Life has changed drastically in the past week and I dare say it’s taken me just as long to breathe it in really deep, stretch all the way down to my toes and prep my heart, mind, body and soul for the next two months.
Summer is here. Thank the Lord.
The arrival of these months is a welcome reprieve every year not just for the kids but for the whole fam. For the kids there’s the no school thing. For me, I have the privilege of being able to take the summer off of work and for the hubs this means that we’re all happier and less stressed when he gets home. Oh, and there’s usually cookies on the counter cooling. bonus!
These months, quite literally, rejuvenate my soul for the year that’s to come. I head out of them ready to take on the world and somewhere around February start dreaming of them once again.
We go from frenetic pace to just slowing down, man. The whole vibe changes. It’s so good.
So what did I go and do? Well, I messed with it, of course. And you know what they say about messing with a good thing? Don’t!
It started off with us being uber-spoiled. We already have one boy gone away to foreign lands but the other two got whisked away, the day after they were out of school, by their beloved grandparents who wanted to do some camping with them. Um, okay!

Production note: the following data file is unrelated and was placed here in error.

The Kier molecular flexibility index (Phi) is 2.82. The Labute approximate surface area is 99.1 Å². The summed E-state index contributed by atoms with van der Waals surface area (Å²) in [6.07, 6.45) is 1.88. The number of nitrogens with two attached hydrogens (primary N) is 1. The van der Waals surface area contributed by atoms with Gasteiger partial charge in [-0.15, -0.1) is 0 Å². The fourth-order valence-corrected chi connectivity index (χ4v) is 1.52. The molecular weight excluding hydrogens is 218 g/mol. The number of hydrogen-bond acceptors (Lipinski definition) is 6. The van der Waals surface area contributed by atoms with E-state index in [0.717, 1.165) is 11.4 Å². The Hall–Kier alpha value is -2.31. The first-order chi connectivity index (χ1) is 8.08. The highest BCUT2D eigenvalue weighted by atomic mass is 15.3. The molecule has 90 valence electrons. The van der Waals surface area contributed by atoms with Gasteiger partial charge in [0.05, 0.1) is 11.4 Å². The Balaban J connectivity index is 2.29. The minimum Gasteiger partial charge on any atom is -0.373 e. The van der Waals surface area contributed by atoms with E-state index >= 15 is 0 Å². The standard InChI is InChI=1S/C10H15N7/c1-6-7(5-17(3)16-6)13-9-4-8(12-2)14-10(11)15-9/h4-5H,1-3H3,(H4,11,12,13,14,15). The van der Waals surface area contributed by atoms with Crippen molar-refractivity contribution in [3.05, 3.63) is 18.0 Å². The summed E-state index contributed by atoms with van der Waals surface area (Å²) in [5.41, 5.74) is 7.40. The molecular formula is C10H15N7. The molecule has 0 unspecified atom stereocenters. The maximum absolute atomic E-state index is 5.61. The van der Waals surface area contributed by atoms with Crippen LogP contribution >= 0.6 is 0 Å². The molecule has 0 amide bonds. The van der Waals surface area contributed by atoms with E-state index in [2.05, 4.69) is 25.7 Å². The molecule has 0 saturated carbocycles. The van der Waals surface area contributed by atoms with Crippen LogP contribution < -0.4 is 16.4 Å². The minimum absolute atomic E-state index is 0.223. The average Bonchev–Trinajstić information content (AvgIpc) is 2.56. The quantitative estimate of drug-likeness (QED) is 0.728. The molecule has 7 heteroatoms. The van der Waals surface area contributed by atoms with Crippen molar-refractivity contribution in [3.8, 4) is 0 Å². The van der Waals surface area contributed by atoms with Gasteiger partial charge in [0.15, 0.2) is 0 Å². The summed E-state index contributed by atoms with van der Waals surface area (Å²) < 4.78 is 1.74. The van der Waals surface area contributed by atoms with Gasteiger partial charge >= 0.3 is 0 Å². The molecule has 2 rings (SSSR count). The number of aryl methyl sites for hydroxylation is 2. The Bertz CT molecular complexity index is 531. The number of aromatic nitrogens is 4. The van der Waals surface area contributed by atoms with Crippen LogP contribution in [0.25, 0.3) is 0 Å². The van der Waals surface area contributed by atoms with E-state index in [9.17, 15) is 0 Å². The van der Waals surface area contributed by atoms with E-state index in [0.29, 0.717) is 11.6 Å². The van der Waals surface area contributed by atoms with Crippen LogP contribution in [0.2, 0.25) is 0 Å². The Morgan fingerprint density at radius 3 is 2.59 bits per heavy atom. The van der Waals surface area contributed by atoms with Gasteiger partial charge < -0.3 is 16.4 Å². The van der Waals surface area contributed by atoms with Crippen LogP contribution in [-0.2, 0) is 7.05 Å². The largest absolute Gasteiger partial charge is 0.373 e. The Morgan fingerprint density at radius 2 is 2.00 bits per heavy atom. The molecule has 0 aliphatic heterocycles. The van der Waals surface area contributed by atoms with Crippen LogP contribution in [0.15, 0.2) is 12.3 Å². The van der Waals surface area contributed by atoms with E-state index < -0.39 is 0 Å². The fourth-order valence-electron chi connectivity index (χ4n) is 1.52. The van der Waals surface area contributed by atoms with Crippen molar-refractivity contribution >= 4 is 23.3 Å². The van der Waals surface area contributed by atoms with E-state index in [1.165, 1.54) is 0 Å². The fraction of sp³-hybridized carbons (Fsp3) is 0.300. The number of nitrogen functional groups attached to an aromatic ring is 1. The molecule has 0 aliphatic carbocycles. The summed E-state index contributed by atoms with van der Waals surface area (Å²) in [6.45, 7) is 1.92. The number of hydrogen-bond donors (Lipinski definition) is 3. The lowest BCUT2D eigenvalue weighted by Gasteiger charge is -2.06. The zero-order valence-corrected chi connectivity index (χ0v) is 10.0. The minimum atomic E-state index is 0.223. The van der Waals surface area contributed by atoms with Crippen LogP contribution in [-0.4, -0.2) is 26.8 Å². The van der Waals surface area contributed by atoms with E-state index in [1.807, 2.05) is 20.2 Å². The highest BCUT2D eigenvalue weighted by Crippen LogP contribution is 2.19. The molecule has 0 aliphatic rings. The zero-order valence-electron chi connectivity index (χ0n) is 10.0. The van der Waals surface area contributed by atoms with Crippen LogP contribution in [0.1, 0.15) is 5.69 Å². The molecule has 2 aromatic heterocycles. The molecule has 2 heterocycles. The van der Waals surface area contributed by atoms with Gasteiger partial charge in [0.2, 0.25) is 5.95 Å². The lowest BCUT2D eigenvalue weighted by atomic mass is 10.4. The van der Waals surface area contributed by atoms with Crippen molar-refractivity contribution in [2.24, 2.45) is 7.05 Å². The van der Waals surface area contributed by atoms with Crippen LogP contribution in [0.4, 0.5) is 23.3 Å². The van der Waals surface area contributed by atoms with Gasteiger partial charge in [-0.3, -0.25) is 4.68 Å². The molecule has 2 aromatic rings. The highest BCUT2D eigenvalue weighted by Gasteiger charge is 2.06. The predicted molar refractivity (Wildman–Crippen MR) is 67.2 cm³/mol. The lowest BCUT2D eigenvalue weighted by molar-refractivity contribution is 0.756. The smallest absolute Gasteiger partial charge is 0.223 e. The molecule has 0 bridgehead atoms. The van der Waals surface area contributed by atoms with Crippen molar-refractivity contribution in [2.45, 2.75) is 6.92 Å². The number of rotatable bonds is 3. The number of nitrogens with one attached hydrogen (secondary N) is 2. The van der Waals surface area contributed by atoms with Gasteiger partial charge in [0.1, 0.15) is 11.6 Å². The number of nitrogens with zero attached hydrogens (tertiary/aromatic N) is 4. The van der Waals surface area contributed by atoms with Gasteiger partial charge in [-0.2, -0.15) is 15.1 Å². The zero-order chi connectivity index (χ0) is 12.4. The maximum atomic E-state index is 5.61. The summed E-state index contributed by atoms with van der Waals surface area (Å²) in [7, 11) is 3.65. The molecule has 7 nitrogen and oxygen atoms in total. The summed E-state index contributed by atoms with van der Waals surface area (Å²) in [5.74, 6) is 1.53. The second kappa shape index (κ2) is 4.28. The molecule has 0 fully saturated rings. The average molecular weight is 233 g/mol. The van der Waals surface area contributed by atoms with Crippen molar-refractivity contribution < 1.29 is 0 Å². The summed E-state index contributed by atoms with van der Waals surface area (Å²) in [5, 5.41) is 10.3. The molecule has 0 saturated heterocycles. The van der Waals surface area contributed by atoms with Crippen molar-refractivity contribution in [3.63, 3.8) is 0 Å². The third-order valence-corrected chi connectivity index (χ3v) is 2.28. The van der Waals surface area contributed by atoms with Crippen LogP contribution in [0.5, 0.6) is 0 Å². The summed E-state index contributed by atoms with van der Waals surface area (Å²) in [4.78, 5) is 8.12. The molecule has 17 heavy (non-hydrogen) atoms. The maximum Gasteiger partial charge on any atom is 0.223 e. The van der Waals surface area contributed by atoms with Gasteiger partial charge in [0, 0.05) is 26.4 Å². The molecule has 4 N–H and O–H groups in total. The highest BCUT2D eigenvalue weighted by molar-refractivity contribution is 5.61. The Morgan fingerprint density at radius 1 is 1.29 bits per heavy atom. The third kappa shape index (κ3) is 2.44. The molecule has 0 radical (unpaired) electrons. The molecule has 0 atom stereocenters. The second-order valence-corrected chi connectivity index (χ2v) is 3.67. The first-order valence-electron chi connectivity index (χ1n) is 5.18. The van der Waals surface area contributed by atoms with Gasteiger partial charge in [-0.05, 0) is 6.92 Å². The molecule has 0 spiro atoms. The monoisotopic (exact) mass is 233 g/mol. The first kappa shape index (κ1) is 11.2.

Then we were offered an apartment in the city (35th floor – no big) but we had to use it this weekend! So one child pretending he’s Irish, 2 gone with grandparents, you might recall that hubs has fridays off and monday was a holiday. Yes. Yes, this weekend is fine! We’ll take that apartment, thank you very much!
This is where I went wrong though. I brought along a book. Of course, if I’d have brought along The Hunger Games to reread (guilty pleasure) or some sort of fluffy summer novel I would have been fine. But no. That’s really not how I roll so I stuffed the book I had only received in the mail 4 days earlier into my bag and we were off.
The book, cause I know you want to know what you should be avoiding, is called 7 by Jen Hatmaker.
If you’ve been reading for any length of time you know I’m fascinated by culture. I watch too many documentaries. I read books about why our children are all growing up as narcissists. I love this stuff. So when I heard about this book with a subtitle of “An Experimental Mutiny Against Excess” I knew I wanted it.
I won’t rant on and on about how we are the privileged. The ones born in North America with access with anything and everything we could ever want. I won’t go on about how we abuse this every single day of our lives. I won’t delve into the fact that if we would just stop buying our water and reallocate that money we could buy it for the rest of the world and babies wouldn’t have to die. I won’t dig too deep on the fact that I have 141 articles of clothing hanging in my closet or folded in the armour (I counted and the laundry is mostly done so that number is pretty accurate) and that’s not including the 16 jackets, 26 pairs of shoes/boots or scarves, hats, belts which I assure you would probably double the above number.